It's time once again to walk across the field and talk to the supporters of our next opponents. This weekend, we've got the Chicago Fire. Here to help us get ready for the big road match is Sean Spence, the editor-in-chief of Hot Time in Old Town, our sister SB Nation blog that covers the Fire.
If anyone can tell us about the Chicago Fire, it's HTIOT. You can check out my answers to their questions here.
Who are three Chicago players that Orlando City fans should know about?
Sean Spence: Harrison Shipp: Last year's Rookie of the Year runner-up has taken his game up a notch in 2015. Look for Shipp to play as an enganche between midfield and attack. His immaculate first touch and growing vision are a very different tool set than the average American attacker.
Joevin Jones: The Trinidadian has been the find of the off-season, sparkling all along the Fire's left flank. Jones' surges from the left are well-timed and persuasive. He combines well, covers well, and has something extra when the ball gets around the area.
Matt Polster: As important as the more-heralded parts of the roster, it's rookie Polster's play which has made the Men in Red's midfield coherent after years in the desert, following Pavel Pardo's retirement. Polster's incredible strength on the ball is easy to see, but watch more closely and you'll see a guy who battles with guile as well as power. He's also a solid passer, fantastic at switching the ball.
What is the team's preferred style of play and formation
SS: That's an interesting question, and one we've debated at some length. We can say this: The Fire play with four in the back, with Jones on the left the more attacking of the fullbacks. Matt Polster is paired with someone in the center of midfield -- the composition of that pairing varying as tactics and circumstances dictate. (It could be whims, prophecies from ancient tomes, divinations from blood rites -- we're not sure, honestly).) Shipp and Shaun Maloney are placed at various points in the formation, points which indicate their defensive responsibilities rather than actual places they'll attack from. David Accam plays high on the left, pulling at the defense like taffy. And Shipp, Maloney and Kennedy Igboananike flow into the gaps thus created to make things happen.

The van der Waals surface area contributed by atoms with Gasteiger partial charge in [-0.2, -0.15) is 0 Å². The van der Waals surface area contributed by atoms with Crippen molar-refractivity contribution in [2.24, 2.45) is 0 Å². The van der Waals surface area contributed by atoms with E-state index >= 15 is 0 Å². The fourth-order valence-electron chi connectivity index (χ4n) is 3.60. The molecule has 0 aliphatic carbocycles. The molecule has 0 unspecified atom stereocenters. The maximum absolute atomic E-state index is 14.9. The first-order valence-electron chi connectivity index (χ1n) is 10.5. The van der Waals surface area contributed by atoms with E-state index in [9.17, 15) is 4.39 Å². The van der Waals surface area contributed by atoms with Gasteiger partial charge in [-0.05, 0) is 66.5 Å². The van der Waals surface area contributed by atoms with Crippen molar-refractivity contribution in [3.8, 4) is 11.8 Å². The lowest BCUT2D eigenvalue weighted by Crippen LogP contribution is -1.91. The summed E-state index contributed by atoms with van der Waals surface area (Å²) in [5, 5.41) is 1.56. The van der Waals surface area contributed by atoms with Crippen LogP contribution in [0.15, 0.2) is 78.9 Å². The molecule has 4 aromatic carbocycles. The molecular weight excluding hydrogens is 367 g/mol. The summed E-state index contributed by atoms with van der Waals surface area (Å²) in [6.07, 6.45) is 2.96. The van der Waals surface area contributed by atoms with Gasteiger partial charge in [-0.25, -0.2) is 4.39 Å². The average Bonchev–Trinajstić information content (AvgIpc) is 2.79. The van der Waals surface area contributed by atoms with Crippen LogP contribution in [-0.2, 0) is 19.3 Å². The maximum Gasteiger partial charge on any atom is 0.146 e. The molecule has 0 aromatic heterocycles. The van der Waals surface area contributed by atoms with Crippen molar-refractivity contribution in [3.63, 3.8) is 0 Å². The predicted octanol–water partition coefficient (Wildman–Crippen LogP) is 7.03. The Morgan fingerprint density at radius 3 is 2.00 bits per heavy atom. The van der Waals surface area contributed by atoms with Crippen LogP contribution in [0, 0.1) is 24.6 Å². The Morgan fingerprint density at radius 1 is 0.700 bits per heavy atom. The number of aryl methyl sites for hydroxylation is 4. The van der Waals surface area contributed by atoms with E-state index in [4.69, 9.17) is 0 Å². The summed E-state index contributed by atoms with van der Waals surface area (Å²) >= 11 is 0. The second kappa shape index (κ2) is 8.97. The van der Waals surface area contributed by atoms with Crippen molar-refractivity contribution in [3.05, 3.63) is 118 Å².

This team doesn't have a preferred style of play, it seems. They've shown an ability to keep the ball, but haven't become obsessed with the idea; when the opposition offers the counter (or seems likely to), they'll try that, too. They press opportunistically but lack the fervor and conditioning to make that a hallmark of their style. The Fire, through 11 games, are intelligent, pragmatic, but not tremendously accomplished.
What are the major strengths and weaknesses of the team at this point?
SS: The Fire have created chances in bulk game after game for the last several games, out-creating and out-passing their opponents for the last six games on the trot. They'll go 20 minutes, spinning mesmerizing webs around foes, Polster recycling the ball, Shipp and Maloney playing clever touches, the runs immaculate ... and then a chance will come, and someone will scoop it out for a throw. Defense snuffs out a probing attack, midfield cycles it back, ball switches back and forth as the runs dart in, then the final ball is lovely, and the last touch sends it into the 18th row.
So, yeah -- the weaknesses, so far, are finishing. And finishing. With a side of finishing.
What are the fans' expectations for the club, both realistic and unrealistic?
SS: We expect the club to strive to be the best in the league, best in the USA, best in the world; to be transparent in its dealings with fans, players and the public; to honor the concepts of Tradition, Honor and Passion in its dealings with the league office, current and former employees, supporters, detractors and those not already mentioned. We expect the Chicago Fire to represent the greatest city on earth in every way one can conceive.
We also want Sepp Blatter to step down as head of FIFA, so riiiiiiiight. What a frickin' dream.
Realistically, we'd like the team to make the playoffs this year, and we'd like to hear a plan for the future beyond corporate-speak platitudes.
What is your projected starting XI and match prediction?
SS: I am predicting a rest for Joevin Jones, Matt Polster and Harry Shipp after huge minutes in last two games.
Lineup (4-2-3-1): Jon Busch; Lovel Palmer, Adailton, Jeff Larentowicz, Eric Gehrig; Razvan Cocis, Chris Ritter; David Accam, Guly do Prado, Michael Stephens; Kennedy Igboananike.
Prediction: 2-1 Fire.
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Big thanks to Sean for helping us get to know more about our new foes.